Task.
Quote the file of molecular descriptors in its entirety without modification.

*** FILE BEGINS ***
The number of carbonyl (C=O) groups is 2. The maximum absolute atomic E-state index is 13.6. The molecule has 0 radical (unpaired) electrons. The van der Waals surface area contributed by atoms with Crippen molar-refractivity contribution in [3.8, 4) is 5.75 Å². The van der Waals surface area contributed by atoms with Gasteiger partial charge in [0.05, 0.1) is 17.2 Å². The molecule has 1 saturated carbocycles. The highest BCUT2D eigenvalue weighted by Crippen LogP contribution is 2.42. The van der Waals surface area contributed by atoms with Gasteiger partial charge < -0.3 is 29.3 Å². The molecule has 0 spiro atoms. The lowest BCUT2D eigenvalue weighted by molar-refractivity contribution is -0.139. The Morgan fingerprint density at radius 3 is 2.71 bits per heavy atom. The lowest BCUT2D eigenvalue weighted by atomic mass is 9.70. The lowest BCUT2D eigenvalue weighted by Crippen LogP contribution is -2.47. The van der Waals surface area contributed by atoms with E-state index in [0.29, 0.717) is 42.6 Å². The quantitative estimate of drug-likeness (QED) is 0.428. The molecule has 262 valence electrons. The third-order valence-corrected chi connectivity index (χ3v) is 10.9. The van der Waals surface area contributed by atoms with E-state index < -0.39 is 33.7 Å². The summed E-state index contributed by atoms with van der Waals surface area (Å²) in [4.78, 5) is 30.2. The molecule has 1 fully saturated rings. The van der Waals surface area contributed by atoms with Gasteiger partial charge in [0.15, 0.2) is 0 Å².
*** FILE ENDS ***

The number of carbonyl (C=O) groups is 2. The maximum absolute atomic E-state index is 13.6. The molecule has 0 radical (unpaired) electrons. The van der Waals surface area contributed by atoms with Crippen molar-refractivity contribution in [3.8, 4) is 5.75 Å². The van der Waals surface area contributed by atoms with Gasteiger partial charge in [0.05, 0.1) is 17.2 Å². The molecule has 1 saturated carbocycles. The highest BCUT2D eigenvalue weighted by Crippen LogP contribution is 2.42. The van der Waals surface area contributed by atoms with Gasteiger partial charge < -0.3 is 29.3 Å². The molecule has 0 spiro atoms. The lowest BCUT2D eigenvalue weighted by molar-refractivity contribution is -0.139. The Morgan fingerprint density at radius 3 is 2.71 bits per heavy atom. The lowest BCUT2D eigenvalue weighted by atomic mass is 9.70. The lowest BCUT2D eigenvalue weighted by Crippen LogP contribution is -2.47. The van der Waals surface area contributed by atoms with E-state index in [0.29, 0.717) is 42.6 Å². The quantitative estimate of drug-likeness (QED) is 0.428. The molecule has 262 valence electrons. The third-order valence-corrected chi connectivity index (χ3v) is 10.9. The van der Waals surface area contributed by atoms with E-state index < -0.39 is 33.7 Å². The summed E-state index contributed by atoms with van der Waals surface area (Å²) in [4.78, 5) is 30.2. The molecule has 1 fully saturated rings. The van der Waals surface area contributed by atoms with Gasteiger partial charge in [0.15, 0.2) is 0 Å².